In the year and a half after he signed, Gwynn battered pitchers at every level—classes A, AA, AAA and the Arizona Instructional League—before being called up by San Diego on July 19. "I went two for four with an RBI and a run against Philadelphia in my first game," he recalls. "After I got the second hit, Pete Rose said to me, 'What are you trying to do, catch me after one night?' He shook my hand, and I've got a picture of that hanging in my living room."
Gwynn was batting .271 on Aug. 25 when he broke his left wrist diving for a fly ball against Pittsburgh. Although he returned Sept. 13 and batted .348 in his last 16 games, he averaged below .300 for the first time. He rebounded to hit .368 in the Puerto Rican League that winter before breaking his right wrist in the same fashion on Dec. 30.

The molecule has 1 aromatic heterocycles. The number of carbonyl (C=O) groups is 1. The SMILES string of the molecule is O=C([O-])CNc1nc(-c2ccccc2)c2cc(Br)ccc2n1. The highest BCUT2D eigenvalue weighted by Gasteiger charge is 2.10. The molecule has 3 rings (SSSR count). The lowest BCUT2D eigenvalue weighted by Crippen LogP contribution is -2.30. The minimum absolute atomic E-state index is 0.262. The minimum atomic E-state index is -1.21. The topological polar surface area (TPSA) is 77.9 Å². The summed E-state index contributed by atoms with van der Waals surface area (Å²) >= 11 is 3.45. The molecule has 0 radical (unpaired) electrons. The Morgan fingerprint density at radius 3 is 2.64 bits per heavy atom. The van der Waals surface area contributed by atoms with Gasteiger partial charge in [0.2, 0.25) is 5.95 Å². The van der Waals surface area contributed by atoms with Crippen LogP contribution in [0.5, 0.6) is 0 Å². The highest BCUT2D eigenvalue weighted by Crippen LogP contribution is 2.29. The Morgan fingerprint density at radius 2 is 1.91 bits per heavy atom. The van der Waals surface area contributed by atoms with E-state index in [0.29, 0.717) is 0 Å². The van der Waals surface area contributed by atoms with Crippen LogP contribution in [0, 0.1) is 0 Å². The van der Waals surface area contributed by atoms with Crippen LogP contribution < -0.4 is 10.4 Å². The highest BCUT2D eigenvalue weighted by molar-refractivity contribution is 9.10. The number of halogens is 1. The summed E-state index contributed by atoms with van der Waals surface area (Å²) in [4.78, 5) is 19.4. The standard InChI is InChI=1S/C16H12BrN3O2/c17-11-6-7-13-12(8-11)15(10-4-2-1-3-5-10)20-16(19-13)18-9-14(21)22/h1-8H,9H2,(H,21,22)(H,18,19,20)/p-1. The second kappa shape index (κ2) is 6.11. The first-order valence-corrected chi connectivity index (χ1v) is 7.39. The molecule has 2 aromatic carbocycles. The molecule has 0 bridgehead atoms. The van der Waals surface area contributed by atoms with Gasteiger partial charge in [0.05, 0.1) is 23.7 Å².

Gwynn began last season in Class AAA Las Vegas and was called up by the Padres in June. He struggled early but hit .333 after July 25 and had a league-high 25-game hitting streak. He finished the year at .309, 101 points above his weight. And then Gwynn finally decided to do something about that. Gone were the daily visits to McDonald's for a Big Mac with an occasional Filet-O-Fish sandwich on the side. Gone was the six-pack of Coke a day to wash it all down. He even cut back on his tin-and-a-half-a-day Skoal habit. "Now it's fish, chicken and vegetables," he says. "I used to hate vegetables, but they're not so bad."
The Padres are happy with a thinner, if not thin, Gwynn. "We didn't demand that he lose weight," Williams says. "He hit .300 that way. Heck, maybe we'll have him lose a couple of more pounds and he'll hit .500."